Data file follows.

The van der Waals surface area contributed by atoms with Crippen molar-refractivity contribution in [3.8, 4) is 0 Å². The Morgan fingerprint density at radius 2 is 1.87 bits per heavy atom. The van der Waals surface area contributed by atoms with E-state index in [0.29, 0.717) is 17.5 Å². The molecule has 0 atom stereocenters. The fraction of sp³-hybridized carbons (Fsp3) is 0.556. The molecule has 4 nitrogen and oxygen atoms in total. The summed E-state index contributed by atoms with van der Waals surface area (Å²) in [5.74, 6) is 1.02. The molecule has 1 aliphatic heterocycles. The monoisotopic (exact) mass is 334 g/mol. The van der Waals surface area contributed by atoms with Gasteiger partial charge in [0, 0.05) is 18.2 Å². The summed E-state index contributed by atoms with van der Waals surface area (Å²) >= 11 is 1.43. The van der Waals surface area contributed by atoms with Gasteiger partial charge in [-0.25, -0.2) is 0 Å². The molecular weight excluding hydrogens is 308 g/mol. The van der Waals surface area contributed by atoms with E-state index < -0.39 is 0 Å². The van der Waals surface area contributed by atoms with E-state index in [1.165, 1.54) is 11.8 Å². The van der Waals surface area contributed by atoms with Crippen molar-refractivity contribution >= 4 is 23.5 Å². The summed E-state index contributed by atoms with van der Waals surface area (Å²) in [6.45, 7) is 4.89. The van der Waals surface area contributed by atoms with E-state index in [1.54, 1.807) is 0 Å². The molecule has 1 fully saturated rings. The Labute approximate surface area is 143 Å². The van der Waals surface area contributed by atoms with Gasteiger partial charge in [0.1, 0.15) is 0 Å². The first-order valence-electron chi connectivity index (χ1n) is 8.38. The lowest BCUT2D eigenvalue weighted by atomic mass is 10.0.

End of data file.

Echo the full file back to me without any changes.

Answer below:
The van der Waals surface area contributed by atoms with Crippen molar-refractivity contribution in [3.8, 4) is 0 Å². The Morgan fingerprint density at radius 2 is 1.87 bits per heavy atom. The van der Waals surface area contributed by atoms with E-state index in [0.29, 0.717) is 17.5 Å². The molecule has 0 atom stereocenters. The fraction of sp³-hybridized carbons (Fsp3) is 0.556. The molecule has 4 nitrogen and oxygen atoms in total. The summed E-state index contributed by atoms with van der Waals surface area (Å²) in [5.74, 6) is 1.02. The molecule has 1 aliphatic heterocycles. The monoisotopic (exact) mass is 334 g/mol. The van der Waals surface area contributed by atoms with Gasteiger partial charge in [0, 0.05) is 18.2 Å². The summed E-state index contributed by atoms with van der Waals surface area (Å²) >= 11 is 1.43. The van der Waals surface area contributed by atoms with Gasteiger partial charge in [-0.25, -0.2) is 0 Å². The molecular weight excluding hydrogens is 308 g/mol. The van der Waals surface area contributed by atoms with E-state index < -0.39 is 0 Å². The van der Waals surface area contributed by atoms with E-state index in [1.165, 1.54) is 11.8 Å². The van der Waals surface area contributed by atoms with Crippen molar-refractivity contribution >= 4 is 23.5 Å². The summed E-state index contributed by atoms with van der Waals surface area (Å²) in [6.45, 7) is 4.89. The van der Waals surface area contributed by atoms with E-state index in [1.54, 1.807) is 0 Å². The molecule has 1 fully saturated rings. The Labute approximate surface area is 143 Å². The van der Waals surface area contributed by atoms with Gasteiger partial charge in [0.1, 0.15) is 0 Å². The first-order valence-electron chi connectivity index (χ1n) is 8.38. The lowest BCUT2D eigenvalue weighted by atomic mass is 10.0.